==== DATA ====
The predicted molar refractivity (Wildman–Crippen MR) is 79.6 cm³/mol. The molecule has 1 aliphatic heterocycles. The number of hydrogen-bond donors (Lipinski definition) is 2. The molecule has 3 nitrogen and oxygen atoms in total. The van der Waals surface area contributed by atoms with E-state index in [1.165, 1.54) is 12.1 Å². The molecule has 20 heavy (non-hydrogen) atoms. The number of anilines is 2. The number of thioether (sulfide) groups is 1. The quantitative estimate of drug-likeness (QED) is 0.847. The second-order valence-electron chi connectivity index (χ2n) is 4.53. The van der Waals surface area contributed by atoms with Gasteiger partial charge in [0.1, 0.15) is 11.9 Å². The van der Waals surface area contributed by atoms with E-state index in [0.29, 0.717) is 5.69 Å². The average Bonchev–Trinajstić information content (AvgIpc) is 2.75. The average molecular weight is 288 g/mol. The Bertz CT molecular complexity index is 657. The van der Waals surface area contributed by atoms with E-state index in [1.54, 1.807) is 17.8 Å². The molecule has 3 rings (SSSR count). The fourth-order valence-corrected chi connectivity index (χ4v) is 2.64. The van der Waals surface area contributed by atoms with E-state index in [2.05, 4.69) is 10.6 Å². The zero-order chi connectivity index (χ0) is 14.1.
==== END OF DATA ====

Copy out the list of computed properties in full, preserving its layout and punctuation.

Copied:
The predicted molar refractivity (Wildman–Crippen MR) is 79.6 cm³/mol. The molecule has 1 aliphatic heterocycles. The number of hydrogen-bond donors (Lipinski definition) is 2. The molecule has 3 nitrogen and oxygen atoms in total. The van der Waals surface area contributed by atoms with E-state index in [1.165, 1.54) is 12.1 Å². The molecule has 20 heavy (non-hydrogen) atoms. The number of anilines is 2. The number of thioether (sulfide) groups is 1. The quantitative estimate of drug-likeness (QED) is 0.847. The second-order valence-electron chi connectivity index (χ2n) is 4.53. The van der Waals surface area contributed by atoms with Gasteiger partial charge in [0.1, 0.15) is 11.9 Å². The van der Waals surface area contributed by atoms with E-state index in [0.29, 0.717) is 5.69 Å². The average Bonchev–Trinajstić information content (AvgIpc) is 2.75. The average molecular weight is 288 g/mol. The Bertz CT molecular complexity index is 657. The van der Waals surface area contributed by atoms with E-state index in [1.54, 1.807) is 17.8 Å². The molecule has 3 rings (SSSR count). The fourth-order valence-corrected chi connectivity index (χ4v) is 2.64. The van der Waals surface area contributed by atoms with E-state index in [2.05, 4.69) is 10.6 Å². The zero-order chi connectivity index (χ0) is 14.1.